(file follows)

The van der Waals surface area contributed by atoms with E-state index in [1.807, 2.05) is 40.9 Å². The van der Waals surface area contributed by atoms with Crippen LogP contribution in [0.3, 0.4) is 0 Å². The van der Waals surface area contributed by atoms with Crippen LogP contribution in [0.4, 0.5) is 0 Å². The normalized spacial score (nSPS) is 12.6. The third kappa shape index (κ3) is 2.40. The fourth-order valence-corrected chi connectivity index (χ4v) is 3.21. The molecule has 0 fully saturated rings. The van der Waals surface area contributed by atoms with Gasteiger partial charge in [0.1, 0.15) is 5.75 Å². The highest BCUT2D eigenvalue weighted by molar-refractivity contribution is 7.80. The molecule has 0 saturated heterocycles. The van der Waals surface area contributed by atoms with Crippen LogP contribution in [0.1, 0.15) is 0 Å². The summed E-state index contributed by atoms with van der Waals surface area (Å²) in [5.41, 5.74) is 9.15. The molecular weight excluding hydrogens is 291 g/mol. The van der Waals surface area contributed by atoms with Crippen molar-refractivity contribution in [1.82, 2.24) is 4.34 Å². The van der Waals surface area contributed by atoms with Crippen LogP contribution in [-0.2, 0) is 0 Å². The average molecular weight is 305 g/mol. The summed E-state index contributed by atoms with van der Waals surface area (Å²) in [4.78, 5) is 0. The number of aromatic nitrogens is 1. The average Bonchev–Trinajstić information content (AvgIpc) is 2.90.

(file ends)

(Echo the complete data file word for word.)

The van der Waals surface area contributed by atoms with E-state index in [1.807, 2.05) is 40.9 Å². The van der Waals surface area contributed by atoms with Crippen LogP contribution in [0.3, 0.4) is 0 Å². The van der Waals surface area contributed by atoms with Crippen LogP contribution in [0.4, 0.5) is 0 Å². The normalized spacial score (nSPS) is 12.6. The third kappa shape index (κ3) is 2.40. The fourth-order valence-corrected chi connectivity index (χ4v) is 3.21. The molecule has 0 fully saturated rings. The van der Waals surface area contributed by atoms with Gasteiger partial charge in [0.1, 0.15) is 5.75 Å². The highest BCUT2D eigenvalue weighted by molar-refractivity contribution is 7.80. The molecule has 0 saturated heterocycles. The van der Waals surface area contributed by atoms with Crippen LogP contribution in [0.1, 0.15) is 0 Å². The summed E-state index contributed by atoms with van der Waals surface area (Å²) in [5.41, 5.74) is 9.15. The molecular weight excluding hydrogens is 291 g/mol. The van der Waals surface area contributed by atoms with Crippen molar-refractivity contribution in [1.82, 2.24) is 4.34 Å². The van der Waals surface area contributed by atoms with Crippen LogP contribution in [-0.2, 0) is 0 Å². The average molecular weight is 305 g/mol. The summed E-state index contributed by atoms with van der Waals surface area (Å²) in [4.78, 5) is 0. The number of aromatic nitrogens is 1. The average Bonchev–Trinajstić information content (AvgIpc) is 2.90.